Weaning - starting your baby on solid foods
Introducing your baby to solid foods is often called weaning. This should start when your baby is around 6 months old.
If you are breastfeeding, you don't need to move to formula milk when introducing solid foods.
We recommend you breastfeed exclusively for 6 months. Continue to breastfeed after solid foods are introduced, up to 2 years or beyond.
When to begin weaning
Babies develop at different stages. Begin introducing solids when your baby is ready. This should be around 6 months. Don't wean before 17 weeks (4 months).
Why wean between 17 to 26 weeks
You should not give your baby solid foods before 17 weeks because:
- their kidneys are not mature enough to handle food and drinks other than milk
- their digestive systems are not yet developed enough to cope with solid foods
- breast milk or formula milk is all your baby needs until they are 6 months old
- introducing other foods or fluids can displace the essential nutrients supplied by breast or formula milk
- introducing solids too early can increase the risk of obesity in later life
- it can increase their risk of allergy
You should not wait later than 26 weeks (6 months) because:
- your baby's energy needs can no longer be met by either breast milk or formula milk alone
- iron stores from birth are used up by 6 months and their iron needs can no longer be met by milk alone
- it delays their opportunity to learn important skills, including self-feeding
- introducing different textures stimulates the development of muscles involved in speech
Signs your baby is ready for solid foods
Between 17 and 26 weeks (4 to 6 months), your baby may begin to show some signs they are ready for weaning. Your baby should show more than 1 of these signs before you think about introducing solid foods, especially if they are 17 weeks.
Signs your baby is ready for solid food:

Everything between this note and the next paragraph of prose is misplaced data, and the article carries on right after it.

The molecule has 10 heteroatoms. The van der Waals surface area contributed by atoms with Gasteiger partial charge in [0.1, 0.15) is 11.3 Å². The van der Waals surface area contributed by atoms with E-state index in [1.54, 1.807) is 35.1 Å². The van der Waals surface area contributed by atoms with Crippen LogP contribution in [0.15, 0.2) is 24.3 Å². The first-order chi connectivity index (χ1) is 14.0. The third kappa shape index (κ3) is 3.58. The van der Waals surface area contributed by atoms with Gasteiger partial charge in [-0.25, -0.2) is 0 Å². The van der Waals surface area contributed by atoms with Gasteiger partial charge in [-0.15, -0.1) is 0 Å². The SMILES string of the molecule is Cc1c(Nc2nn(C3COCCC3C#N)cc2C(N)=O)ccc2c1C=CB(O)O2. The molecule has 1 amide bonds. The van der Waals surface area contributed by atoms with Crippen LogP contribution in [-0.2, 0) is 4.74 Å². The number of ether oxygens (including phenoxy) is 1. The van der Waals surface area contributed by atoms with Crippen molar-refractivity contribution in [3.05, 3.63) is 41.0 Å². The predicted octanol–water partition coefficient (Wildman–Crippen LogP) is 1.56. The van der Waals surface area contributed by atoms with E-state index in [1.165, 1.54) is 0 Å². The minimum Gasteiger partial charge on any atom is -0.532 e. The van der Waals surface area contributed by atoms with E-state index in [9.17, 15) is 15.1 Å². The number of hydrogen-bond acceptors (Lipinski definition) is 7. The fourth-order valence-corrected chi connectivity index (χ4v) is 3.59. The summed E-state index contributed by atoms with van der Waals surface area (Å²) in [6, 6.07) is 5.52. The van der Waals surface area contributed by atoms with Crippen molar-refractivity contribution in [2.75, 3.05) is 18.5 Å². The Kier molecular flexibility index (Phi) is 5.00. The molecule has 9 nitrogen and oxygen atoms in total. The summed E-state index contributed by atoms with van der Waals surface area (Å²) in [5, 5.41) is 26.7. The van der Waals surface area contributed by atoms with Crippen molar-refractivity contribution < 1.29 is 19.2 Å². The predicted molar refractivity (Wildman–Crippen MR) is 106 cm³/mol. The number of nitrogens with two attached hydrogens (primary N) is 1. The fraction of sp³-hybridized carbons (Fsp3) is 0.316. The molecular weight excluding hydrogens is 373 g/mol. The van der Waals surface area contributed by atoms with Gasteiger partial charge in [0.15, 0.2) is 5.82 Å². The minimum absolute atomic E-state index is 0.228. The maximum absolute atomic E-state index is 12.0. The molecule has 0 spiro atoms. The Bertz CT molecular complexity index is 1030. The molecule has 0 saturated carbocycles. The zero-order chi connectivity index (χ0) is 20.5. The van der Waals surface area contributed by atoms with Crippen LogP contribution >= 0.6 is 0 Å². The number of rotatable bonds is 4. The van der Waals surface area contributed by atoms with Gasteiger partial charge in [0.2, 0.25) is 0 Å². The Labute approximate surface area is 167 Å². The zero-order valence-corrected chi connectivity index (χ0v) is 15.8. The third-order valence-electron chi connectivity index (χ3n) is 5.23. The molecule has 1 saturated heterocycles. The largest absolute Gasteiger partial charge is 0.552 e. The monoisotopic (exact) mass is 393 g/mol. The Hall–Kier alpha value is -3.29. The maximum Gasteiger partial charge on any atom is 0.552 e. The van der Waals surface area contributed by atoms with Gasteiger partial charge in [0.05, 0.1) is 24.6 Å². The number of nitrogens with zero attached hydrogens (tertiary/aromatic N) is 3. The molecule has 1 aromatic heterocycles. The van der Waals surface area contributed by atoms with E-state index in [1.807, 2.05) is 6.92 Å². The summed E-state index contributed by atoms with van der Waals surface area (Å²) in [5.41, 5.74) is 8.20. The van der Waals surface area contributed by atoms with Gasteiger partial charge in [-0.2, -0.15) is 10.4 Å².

- Able to sit up with support and can control their head movements.
- Not fully satisfied after a milk feed.
- Demands feeds more frequently for over a week.
- Shows an interest in food, reaches out for food.
- Watches others with interest when they are eating.
- Chews and dribbles more frequently.
These signs show that your baby is ready for you to begin introducing foods other than milk.
Some signs mistaken for a baby being ready for solid foods:
- Chewing fists.
- Waking in the night when they have previously slept through.
- Wanting extra milk feeds now and then.
These are normal baby behaviours and not necessarily a sign of hunger or an interest in solid food.
Starting solid foods will not make your baby any more likely to sleep through the night. Sometimes a little extra milk will help until they are ready for solid food.
Weaning a premature baby
If your baby was born early (before 37 weeks) you should begin introducing foods other than milk sometime between 'corrected age' 4 and 6 months. Corrected age, or adjusted age, is your baby's age minus the number of weeks or months they were born early.
It is important to look for the signs listed above that your baby may be ready for solids.
Talk to your GP or public health nurse if you have concerns.